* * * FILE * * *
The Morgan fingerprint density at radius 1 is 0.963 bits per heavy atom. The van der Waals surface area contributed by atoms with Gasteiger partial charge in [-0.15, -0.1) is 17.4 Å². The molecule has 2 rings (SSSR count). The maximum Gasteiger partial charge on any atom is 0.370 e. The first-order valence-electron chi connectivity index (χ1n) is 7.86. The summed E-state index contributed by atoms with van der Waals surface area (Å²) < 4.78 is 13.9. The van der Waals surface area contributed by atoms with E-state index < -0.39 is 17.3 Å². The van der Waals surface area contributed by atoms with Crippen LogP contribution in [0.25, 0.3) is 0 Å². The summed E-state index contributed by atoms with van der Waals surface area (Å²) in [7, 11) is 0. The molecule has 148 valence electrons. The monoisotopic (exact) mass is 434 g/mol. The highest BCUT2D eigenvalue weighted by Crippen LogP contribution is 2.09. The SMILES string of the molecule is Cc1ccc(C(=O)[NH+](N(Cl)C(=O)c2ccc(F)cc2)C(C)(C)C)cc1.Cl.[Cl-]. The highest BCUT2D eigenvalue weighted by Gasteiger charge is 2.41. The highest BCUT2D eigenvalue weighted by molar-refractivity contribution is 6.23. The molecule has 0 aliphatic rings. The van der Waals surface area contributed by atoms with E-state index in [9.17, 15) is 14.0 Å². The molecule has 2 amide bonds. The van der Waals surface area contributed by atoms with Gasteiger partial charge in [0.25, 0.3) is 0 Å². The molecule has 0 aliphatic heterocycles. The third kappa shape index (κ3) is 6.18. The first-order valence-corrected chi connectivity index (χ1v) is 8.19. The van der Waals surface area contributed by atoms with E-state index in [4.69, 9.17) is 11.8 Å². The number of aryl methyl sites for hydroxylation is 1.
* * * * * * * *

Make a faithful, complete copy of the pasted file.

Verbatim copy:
The Morgan fingerprint density at radius 1 is 0.963 bits per heavy atom. The van der Waals surface area contributed by atoms with Gasteiger partial charge in [-0.15, -0.1) is 17.4 Å². The molecule has 2 rings (SSSR count). The maximum Gasteiger partial charge on any atom is 0.370 e. The first-order valence-electron chi connectivity index (χ1n) is 7.86. The summed E-state index contributed by atoms with van der Waals surface area (Å²) < 4.78 is 13.9. The van der Waals surface area contributed by atoms with E-state index < -0.39 is 17.3 Å². The van der Waals surface area contributed by atoms with Crippen LogP contribution in [0.25, 0.3) is 0 Å². The summed E-state index contributed by atoms with van der Waals surface area (Å²) in [7, 11) is 0. The molecule has 148 valence electrons. The monoisotopic (exact) mass is 434 g/mol. The highest BCUT2D eigenvalue weighted by Crippen LogP contribution is 2.09. The SMILES string of the molecule is Cc1ccc(C(=O)[NH+](N(Cl)C(=O)c2ccc(F)cc2)C(C)(C)C)cc1.Cl.[Cl-]. The highest BCUT2D eigenvalue weighted by Gasteiger charge is 2.41. The highest BCUT2D eigenvalue weighted by molar-refractivity contribution is 6.23. The molecule has 0 aliphatic rings. The van der Waals surface area contributed by atoms with E-state index in [9.17, 15) is 14.0 Å². The molecule has 2 amide bonds. The van der Waals surface area contributed by atoms with Gasteiger partial charge in [0.25, 0.3) is 0 Å². The molecule has 0 aliphatic heterocycles. The third kappa shape index (κ3) is 6.18. The first-order valence-corrected chi connectivity index (χ1v) is 8.19. The van der Waals surface area contributed by atoms with E-state index in [4.69, 9.17) is 11.8 Å². The number of aryl methyl sites for hydroxylation is 1.